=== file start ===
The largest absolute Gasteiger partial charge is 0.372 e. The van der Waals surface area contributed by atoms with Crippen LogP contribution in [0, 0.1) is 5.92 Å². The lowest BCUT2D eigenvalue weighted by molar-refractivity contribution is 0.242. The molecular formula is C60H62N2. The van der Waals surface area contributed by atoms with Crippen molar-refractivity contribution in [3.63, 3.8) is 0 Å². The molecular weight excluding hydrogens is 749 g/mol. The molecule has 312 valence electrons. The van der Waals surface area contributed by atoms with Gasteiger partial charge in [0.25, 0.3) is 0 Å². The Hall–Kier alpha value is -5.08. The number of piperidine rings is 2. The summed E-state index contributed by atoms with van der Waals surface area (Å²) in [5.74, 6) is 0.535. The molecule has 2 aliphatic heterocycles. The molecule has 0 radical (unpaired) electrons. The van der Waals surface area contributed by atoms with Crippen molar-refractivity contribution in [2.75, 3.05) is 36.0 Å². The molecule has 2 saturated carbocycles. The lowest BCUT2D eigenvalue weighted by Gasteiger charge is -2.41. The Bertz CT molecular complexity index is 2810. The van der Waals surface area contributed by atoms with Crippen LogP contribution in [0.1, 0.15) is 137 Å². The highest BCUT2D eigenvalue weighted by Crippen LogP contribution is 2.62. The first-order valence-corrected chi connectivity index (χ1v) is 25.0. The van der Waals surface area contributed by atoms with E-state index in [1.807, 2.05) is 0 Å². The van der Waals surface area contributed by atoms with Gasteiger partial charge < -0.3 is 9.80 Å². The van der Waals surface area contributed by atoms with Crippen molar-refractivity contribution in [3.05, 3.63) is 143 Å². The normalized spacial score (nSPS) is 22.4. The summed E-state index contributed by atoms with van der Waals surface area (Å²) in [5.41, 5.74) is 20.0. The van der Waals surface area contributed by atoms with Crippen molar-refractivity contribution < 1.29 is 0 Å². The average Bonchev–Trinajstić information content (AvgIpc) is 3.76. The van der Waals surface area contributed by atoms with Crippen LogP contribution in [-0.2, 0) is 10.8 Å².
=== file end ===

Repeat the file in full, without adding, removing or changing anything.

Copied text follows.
The largest absolute Gasteiger partial charge is 0.372 e. The van der Waals surface area contributed by atoms with Crippen LogP contribution in [0, 0.1) is 5.92 Å². The lowest BCUT2D eigenvalue weighted by molar-refractivity contribution is 0.242. The molecular formula is C60H62N2. The van der Waals surface area contributed by atoms with Crippen molar-refractivity contribution in [3.63, 3.8) is 0 Å². The molecular weight excluding hydrogens is 749 g/mol. The molecule has 312 valence electrons. The van der Waals surface area contributed by atoms with Gasteiger partial charge in [0.25, 0.3) is 0 Å². The Hall–Kier alpha value is -5.08. The number of piperidine rings is 2. The summed E-state index contributed by atoms with van der Waals surface area (Å²) in [5.74, 6) is 0.535. The molecule has 2 aliphatic heterocycles. The molecule has 0 radical (unpaired) electrons. The van der Waals surface area contributed by atoms with Crippen molar-refractivity contribution in [2.75, 3.05) is 36.0 Å². The molecule has 2 saturated carbocycles. The lowest BCUT2D eigenvalue weighted by Gasteiger charge is -2.41. The Bertz CT molecular complexity index is 2810. The van der Waals surface area contributed by atoms with Crippen LogP contribution in [0.1, 0.15) is 137 Å². The highest BCUT2D eigenvalue weighted by Crippen LogP contribution is 2.62. The first-order valence-corrected chi connectivity index (χ1v) is 25.0. The van der Waals surface area contributed by atoms with E-state index in [1.807, 2.05) is 0 Å². The van der Waals surface area contributed by atoms with Gasteiger partial charge < -0.3 is 9.80 Å². The van der Waals surface area contributed by atoms with Crippen molar-refractivity contribution in [3.05, 3.63) is 143 Å². The normalized spacial score (nSPS) is 22.4. The summed E-state index contributed by atoms with van der Waals surface area (Å²) in [5.41, 5.74) is 20.0. The van der Waals surface area contributed by atoms with Crippen molar-refractivity contribution < 1.29 is 0 Å². The average Bonchev–Trinajstić information content (AvgIpc) is 3.76. The van der Waals surface area contributed by atoms with Crippen LogP contribution in [-0.2, 0) is 10.8 Å².